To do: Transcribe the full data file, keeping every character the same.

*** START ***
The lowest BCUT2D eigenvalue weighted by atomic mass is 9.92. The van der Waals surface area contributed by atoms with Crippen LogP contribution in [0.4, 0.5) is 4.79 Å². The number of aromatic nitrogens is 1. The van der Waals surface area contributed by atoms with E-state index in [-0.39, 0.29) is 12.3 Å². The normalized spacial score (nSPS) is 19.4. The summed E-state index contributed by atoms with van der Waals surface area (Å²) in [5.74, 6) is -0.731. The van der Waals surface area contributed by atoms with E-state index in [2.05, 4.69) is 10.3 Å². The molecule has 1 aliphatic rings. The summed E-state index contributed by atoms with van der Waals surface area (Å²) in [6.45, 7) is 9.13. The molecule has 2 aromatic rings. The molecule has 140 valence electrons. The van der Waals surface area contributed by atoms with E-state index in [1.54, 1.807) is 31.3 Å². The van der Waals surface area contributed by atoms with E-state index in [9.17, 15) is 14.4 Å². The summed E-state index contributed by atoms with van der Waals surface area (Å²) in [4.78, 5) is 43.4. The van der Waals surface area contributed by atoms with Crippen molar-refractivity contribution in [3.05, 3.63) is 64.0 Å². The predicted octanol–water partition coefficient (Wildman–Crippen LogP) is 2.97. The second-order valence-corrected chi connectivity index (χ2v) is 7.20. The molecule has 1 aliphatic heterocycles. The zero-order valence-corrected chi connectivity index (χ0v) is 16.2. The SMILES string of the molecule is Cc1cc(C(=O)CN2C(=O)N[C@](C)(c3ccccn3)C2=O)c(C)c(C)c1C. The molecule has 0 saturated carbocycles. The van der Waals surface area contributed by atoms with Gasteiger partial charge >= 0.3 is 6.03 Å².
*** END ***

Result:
The lowest BCUT2D eigenvalue weighted by atomic mass is 9.92. The van der Waals surface area contributed by atoms with Crippen LogP contribution in [0.4, 0.5) is 4.79 Å². The number of aromatic nitrogens is 1. The van der Waals surface area contributed by atoms with E-state index in [-0.39, 0.29) is 12.3 Å². The normalized spacial score (nSPS) is 19.4. The summed E-state index contributed by atoms with van der Waals surface area (Å²) in [5.74, 6) is -0.731. The van der Waals surface area contributed by atoms with E-state index in [2.05, 4.69) is 10.3 Å². The molecule has 1 aliphatic rings. The summed E-state index contributed by atoms with van der Waals surface area (Å²) in [6.45, 7) is 9.13. The molecule has 2 aromatic rings. The molecule has 140 valence electrons. The van der Waals surface area contributed by atoms with E-state index in [1.54, 1.807) is 31.3 Å². The van der Waals surface area contributed by atoms with E-state index in [9.17, 15) is 14.4 Å². The summed E-state index contributed by atoms with van der Waals surface area (Å²) in [4.78, 5) is 43.4. The van der Waals surface area contributed by atoms with Crippen molar-refractivity contribution in [3.05, 3.63) is 64.0 Å². The predicted octanol–water partition coefficient (Wildman–Crippen LogP) is 2.97. The second-order valence-corrected chi connectivity index (χ2v) is 7.20. The molecule has 1 aliphatic heterocycles. The zero-order valence-corrected chi connectivity index (χ0v) is 16.2. The SMILES string of the molecule is Cc1cc(C(=O)CN2C(=O)N[C@](C)(c3ccccn3)C2=O)c(C)c(C)c1C. The molecule has 0 saturated carbocycles. The van der Waals surface area contributed by atoms with Gasteiger partial charge >= 0.3 is 6.03 Å².